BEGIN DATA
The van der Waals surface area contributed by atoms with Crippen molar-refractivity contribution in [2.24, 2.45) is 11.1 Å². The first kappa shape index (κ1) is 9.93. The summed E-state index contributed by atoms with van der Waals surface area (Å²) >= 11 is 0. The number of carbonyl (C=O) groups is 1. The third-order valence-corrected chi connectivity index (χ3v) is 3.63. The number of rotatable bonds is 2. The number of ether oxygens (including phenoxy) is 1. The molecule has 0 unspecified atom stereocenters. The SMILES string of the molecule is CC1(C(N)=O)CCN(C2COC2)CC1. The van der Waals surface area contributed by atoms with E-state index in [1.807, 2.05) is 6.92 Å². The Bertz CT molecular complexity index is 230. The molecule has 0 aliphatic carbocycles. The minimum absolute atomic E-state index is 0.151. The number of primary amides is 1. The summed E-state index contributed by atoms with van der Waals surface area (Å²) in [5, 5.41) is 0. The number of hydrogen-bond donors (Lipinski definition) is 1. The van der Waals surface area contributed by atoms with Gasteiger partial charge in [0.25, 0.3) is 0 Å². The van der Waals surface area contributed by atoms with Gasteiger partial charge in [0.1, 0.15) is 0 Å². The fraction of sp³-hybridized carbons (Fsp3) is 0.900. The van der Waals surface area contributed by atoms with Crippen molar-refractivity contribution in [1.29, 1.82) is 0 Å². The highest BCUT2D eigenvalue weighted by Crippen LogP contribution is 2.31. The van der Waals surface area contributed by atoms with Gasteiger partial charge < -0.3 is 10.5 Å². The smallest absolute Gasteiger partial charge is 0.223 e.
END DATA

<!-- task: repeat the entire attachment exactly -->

The van der Waals surface area contributed by atoms with Crippen molar-refractivity contribution in [2.24, 2.45) is 11.1 Å². The first kappa shape index (κ1) is 9.93. The summed E-state index contributed by atoms with van der Waals surface area (Å²) >= 11 is 0. The number of carbonyl (C=O) groups is 1. The third-order valence-corrected chi connectivity index (χ3v) is 3.63. The number of rotatable bonds is 2. The number of ether oxygens (including phenoxy) is 1. The molecule has 0 unspecified atom stereocenters. The SMILES string of the molecule is CC1(C(N)=O)CCN(C2COC2)CC1. The van der Waals surface area contributed by atoms with E-state index in [1.807, 2.05) is 6.92 Å². The Bertz CT molecular complexity index is 230. The molecule has 0 aliphatic carbocycles. The minimum absolute atomic E-state index is 0.151. The number of primary amides is 1. The summed E-state index contributed by atoms with van der Waals surface area (Å²) in [5, 5.41) is 0. The number of hydrogen-bond donors (Lipinski definition) is 1. The van der Waals surface area contributed by atoms with Gasteiger partial charge in [0.25, 0.3) is 0 Å². The van der Waals surface area contributed by atoms with Gasteiger partial charge in [0.1, 0.15) is 0 Å². The fraction of sp³-hybridized carbons (Fsp3) is 0.900. The van der Waals surface area contributed by atoms with Crippen molar-refractivity contribution in [1.29, 1.82) is 0 Å². The highest BCUT2D eigenvalue weighted by Crippen LogP contribution is 2.31. The van der Waals surface area contributed by atoms with Gasteiger partial charge < -0.3 is 10.5 Å². The smallest absolute Gasteiger partial charge is 0.223 e.